The New York-based photographer is always up for a challenge, and her new book – made in lockdown and published by Art Paper Editions – proves just that.
Katie Burnett never thought she’d become a photographer. Instead, she found herself naturally gravitating towards art, making things in her spare time from a small town in Missouri. “I am very dyslexic so, for me, painting, drawing and making things were always what I excelled in at school,” she tells It’s Nice That. “I did take a few photography classes, but was always quite impatient in the dark room, so it didn’t really stick with me at the time.” Instead, Katie went on to study Studio Art and Psychology for a year in her hometown. Then after a trip to London, Paris and Berlin, a new adoration for Europe inspired her to drop out of school and move to the UK’s capital. This all happened around five or six months after the initial trip, and that’s when she started to delve into the realms of styling – a move pursued from her love of collaboration, and working with clothes to sculpt new and exciting characters. “You get to work so closely with the photographer on the making of the images, so I always felt so fulfilled by that. I never really thought I would go into photography.”
Katie’s background, in this case, has always been suffused with art. It was only during lockdown in Brooklyn last March that her pursuits in photography really started to kick off, having spent a month photographing potatoes. “I would shoot them in funny ways, making a new potato scene or character a day, or turn some of my friends into potatoes. It was just fun,” she says. “I love to be creative, so shooting and making was a way for me to stay inspired and try something new.” The more that lockdown continued to drag on, the more Katie found herself enamoured with this new medium that she was toying around with. She consequently started shooting for various brands and publications, and soon enough she was addicted. “An interesting side note, my sister Jamie is a forensic photographer. So maybe it does run in the family.”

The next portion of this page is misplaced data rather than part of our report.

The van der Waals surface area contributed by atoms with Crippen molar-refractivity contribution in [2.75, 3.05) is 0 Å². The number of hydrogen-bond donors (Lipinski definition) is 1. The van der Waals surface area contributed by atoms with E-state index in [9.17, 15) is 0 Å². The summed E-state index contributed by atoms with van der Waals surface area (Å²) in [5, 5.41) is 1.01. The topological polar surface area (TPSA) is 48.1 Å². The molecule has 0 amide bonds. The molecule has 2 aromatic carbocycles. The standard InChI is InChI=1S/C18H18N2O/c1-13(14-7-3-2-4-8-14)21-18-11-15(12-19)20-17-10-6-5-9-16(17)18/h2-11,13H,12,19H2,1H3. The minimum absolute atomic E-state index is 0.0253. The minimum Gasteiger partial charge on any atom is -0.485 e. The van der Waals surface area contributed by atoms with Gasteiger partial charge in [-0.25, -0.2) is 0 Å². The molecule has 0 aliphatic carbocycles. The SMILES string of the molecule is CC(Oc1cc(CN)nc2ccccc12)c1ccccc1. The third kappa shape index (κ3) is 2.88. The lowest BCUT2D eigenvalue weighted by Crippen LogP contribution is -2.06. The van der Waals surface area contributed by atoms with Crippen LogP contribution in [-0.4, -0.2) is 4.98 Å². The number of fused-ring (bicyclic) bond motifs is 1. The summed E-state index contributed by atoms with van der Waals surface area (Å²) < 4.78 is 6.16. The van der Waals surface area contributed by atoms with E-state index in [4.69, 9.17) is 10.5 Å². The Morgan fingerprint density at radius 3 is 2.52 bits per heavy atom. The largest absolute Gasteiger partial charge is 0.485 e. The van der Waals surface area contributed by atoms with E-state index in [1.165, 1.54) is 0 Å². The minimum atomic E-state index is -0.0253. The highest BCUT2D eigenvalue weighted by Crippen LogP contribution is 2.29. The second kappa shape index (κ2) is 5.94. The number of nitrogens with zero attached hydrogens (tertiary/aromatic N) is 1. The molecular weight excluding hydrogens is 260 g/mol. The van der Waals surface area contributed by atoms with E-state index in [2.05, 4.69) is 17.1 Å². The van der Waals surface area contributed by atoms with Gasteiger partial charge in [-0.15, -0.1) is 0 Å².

Another lockdown project saw Katie create her first book, Cabin Fever, published by Art Paper Editions, with design and edits by Katie and Jurgen Maelfeyt. Lockdown and the making of Cabin Fever involved lots of yoga and “zen in the morning”, and going around the house with a bag to “just collect random things”. She just wanted to have fun with a shoot – “then spending a few hours a day either in my yard, on the roof, or under my kitchen counter where I actually make most of my images as I love the light in this spot so much!” She’s also been playing heavily with body paint, and has been channeling high energy throughout the entirety of the last year. “I always wanted to just be moving around and making things; making a mess over lockdown.” So much so that she bought herself a mini trampoline to let off some much-needed steam in her morning routine. Perhaps we can all take a leaf out of Katie’s book.
Cabin Fever is a project that arose after speaking with her friend and photographer Paul Kooiker, who works alongside Jurgen Maelfeyt from Art Paper Editions. She shared the news of her potato shoot, and likened the process of making to having “cabin fever”. Paul responded stating that this would be the title of her book, “and it just stuck”. As such, Cabin Fever is a 80-page photographic display of self-portraiture, but not your usual kind. Within the title, Katie messes with contrast and composition to vast extremes, meaning that sometimes her imagery becomes unrecognisable. Other times, though, you can plainly see that it’s her two cats in the picture, or that she’s used bubbles, rubber bands, ramen noodles, blow up pools, sprinklers and everyday household items as props.
Surprisingly, there wasn’t much in the way of post-production while editing this work. Instead, Katie pays close attention to the art of composition and the tricks that can be achieved. “So sometimes I would be upside down pressing the camera with my toe,” she adds, “I found the harder it was for me to try a composition, the better the image would be. I like a challenge.” Luckily for her, she was a dancer growing up, so she’s more than capable of stretching into a few bizarre shapes to take an image.
One of Katie's favourites from the book is the picture of her cats, shot while working on a shoot for Luncheon and after placing down a snack on the glass table for her two pets (she actually has four cats in total, who might make appearances in her next book). “They went nuts,” she recalls, and decided to start photographing their reactions and ecstatic expressions. Playful and unapologetically high contrast, this image, just like the rest of her works, shows the pure joy that can be had with the medium of photography.